The second thing you can do is to look for the whole grain stamp on the package. This stamp makes it easy to find products with whole grains. The 100% whole grain stamp lets you know that a food contains a full serving of 16 grams or more of whole grains in each labelled serving and that all the grain is whole grain. There is also a basic whole grain stamp that signifies that a product contains at least eight grams or half a serving of whole grain per labelled serving but may also contain some refined grain.
3. Search For The Whole Grain Symbol
You may find food companies stating the number of whole grains in a serving of their product or using a whole grain symbol to illustrate foods with whole grains. This will be on the front or top of boxes where you can see it as you shop. This is becoming more common on cereal packages. Just be sure to also check the ingredient label.
Examine Your Choices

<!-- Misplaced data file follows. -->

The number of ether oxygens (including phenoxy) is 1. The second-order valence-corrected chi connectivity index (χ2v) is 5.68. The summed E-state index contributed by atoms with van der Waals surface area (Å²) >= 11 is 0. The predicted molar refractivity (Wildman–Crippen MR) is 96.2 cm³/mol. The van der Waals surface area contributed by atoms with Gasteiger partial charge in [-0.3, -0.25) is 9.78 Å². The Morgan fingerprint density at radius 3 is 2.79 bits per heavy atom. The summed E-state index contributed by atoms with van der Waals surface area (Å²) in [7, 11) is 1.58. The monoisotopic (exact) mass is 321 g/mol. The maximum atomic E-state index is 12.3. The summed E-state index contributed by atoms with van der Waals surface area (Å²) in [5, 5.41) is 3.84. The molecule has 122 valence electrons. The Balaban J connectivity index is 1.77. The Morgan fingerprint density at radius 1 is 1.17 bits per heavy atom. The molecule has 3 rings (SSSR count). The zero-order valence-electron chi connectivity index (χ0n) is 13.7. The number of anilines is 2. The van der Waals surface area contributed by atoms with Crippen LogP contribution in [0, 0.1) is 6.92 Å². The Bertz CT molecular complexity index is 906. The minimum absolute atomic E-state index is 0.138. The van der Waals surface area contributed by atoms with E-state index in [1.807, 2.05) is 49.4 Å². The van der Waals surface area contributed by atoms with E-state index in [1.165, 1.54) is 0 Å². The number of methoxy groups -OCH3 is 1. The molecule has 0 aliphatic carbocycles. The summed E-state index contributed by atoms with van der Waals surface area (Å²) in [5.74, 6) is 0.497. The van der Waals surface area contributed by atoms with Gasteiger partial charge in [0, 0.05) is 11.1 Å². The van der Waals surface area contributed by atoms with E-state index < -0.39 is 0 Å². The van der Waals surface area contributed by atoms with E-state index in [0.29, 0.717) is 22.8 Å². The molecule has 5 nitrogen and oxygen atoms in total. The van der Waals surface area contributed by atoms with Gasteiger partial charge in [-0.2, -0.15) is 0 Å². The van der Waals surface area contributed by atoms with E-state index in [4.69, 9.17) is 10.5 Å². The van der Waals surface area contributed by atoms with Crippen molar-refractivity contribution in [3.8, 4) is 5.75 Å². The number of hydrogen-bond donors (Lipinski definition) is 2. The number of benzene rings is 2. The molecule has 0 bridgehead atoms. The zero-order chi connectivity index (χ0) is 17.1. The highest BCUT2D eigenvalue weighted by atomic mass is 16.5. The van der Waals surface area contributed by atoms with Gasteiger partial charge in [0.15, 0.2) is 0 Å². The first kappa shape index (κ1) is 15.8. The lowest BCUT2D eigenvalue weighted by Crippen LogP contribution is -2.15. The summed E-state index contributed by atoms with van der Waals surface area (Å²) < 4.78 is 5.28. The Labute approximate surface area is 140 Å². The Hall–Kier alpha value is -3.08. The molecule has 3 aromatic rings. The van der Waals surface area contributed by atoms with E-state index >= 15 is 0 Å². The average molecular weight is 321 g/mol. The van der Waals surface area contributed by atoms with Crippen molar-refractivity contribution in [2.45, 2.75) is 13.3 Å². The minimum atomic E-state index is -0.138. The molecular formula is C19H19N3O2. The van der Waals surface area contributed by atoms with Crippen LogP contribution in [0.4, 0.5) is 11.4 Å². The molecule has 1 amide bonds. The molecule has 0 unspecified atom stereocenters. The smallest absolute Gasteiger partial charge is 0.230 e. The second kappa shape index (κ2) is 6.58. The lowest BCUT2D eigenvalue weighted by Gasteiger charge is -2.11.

Now it’s time to examine your food choices. Take a look at the packages in your pantry. How many would qualify as whole grains? If not many try to replace some of these refined grains with whole grains. Try substituting white rice or pasta with brown rice, wild rice or whole wheat pasta. You can also experiment with ancient grains that are making a comeback, including quinoa, farro, bulgur, millet, spelt and sorghum. Many people choose these ancient grains because they’re nutrient-rich and high in protein and fibre. Some are chosen as gluten-free alternatives to traditional grains and many are less processed or modified.
Tips to Get You Started